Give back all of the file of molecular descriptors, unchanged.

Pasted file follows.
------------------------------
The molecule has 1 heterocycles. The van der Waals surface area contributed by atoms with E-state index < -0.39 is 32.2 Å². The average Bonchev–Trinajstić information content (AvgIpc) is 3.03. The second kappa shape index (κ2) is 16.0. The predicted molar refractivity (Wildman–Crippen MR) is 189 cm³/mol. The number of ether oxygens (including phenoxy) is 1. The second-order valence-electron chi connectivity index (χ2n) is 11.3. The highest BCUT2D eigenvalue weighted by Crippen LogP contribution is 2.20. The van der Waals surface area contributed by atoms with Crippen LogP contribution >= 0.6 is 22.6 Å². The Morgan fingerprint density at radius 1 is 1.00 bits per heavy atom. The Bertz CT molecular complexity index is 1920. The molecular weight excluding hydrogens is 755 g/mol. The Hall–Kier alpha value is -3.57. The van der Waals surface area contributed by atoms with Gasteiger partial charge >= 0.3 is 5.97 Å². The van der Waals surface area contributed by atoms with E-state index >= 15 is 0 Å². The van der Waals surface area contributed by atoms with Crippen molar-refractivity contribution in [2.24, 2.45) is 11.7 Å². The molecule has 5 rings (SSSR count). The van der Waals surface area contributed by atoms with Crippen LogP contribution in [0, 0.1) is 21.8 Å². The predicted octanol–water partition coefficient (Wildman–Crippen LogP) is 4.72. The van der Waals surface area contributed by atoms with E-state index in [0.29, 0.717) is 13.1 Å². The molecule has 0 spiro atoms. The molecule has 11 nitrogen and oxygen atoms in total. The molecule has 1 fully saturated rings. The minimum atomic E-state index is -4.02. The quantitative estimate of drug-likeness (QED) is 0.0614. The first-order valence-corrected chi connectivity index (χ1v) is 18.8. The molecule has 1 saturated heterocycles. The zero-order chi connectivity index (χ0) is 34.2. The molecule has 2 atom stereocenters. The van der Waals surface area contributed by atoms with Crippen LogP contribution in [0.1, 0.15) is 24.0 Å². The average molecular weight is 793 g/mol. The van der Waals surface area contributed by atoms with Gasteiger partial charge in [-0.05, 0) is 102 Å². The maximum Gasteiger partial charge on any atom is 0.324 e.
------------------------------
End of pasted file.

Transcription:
The molecule has 1 heterocycles. The van der Waals surface area contributed by atoms with E-state index < -0.39 is 32.2 Å². The average Bonchev–Trinajstić information content (AvgIpc) is 3.03. The second kappa shape index (κ2) is 16.0. The predicted molar refractivity (Wildman–Crippen MR) is 189 cm³/mol. The number of ether oxygens (including phenoxy) is 1. The second-order valence-electron chi connectivity index (χ2n) is 11.3. The highest BCUT2D eigenvalue weighted by Crippen LogP contribution is 2.20. The van der Waals surface area contributed by atoms with Crippen LogP contribution >= 0.6 is 22.6 Å². The Morgan fingerprint density at radius 1 is 1.00 bits per heavy atom. The Bertz CT molecular complexity index is 1920. The molecular weight excluding hydrogens is 755 g/mol. The Hall–Kier alpha value is -3.57. The van der Waals surface area contributed by atoms with Gasteiger partial charge >= 0.3 is 5.97 Å². The van der Waals surface area contributed by atoms with E-state index >= 15 is 0 Å². The van der Waals surface area contributed by atoms with Crippen molar-refractivity contribution in [2.24, 2.45) is 11.7 Å². The molecule has 5 rings (SSSR count). The van der Waals surface area contributed by atoms with Crippen LogP contribution in [0, 0.1) is 21.8 Å². The predicted octanol–water partition coefficient (Wildman–Crippen LogP) is 4.72. The van der Waals surface area contributed by atoms with E-state index in [0.29, 0.717) is 13.1 Å². The molecule has 0 spiro atoms. The molecule has 11 nitrogen and oxygen atoms in total. The molecule has 1 fully saturated rings. The minimum atomic E-state index is -4.02. The quantitative estimate of drug-likeness (QED) is 0.0614. The first-order valence-corrected chi connectivity index (χ1v) is 18.8. The molecule has 1 saturated heterocycles. The zero-order chi connectivity index (χ0) is 34.2. The molecule has 2 atom stereocenters. The van der Waals surface area contributed by atoms with Crippen LogP contribution in [0.1, 0.15) is 24.0 Å². The average molecular weight is 793 g/mol. The van der Waals surface area contributed by atoms with Gasteiger partial charge in [-0.05, 0) is 102 Å². The maximum Gasteiger partial charge on any atom is 0.324 e.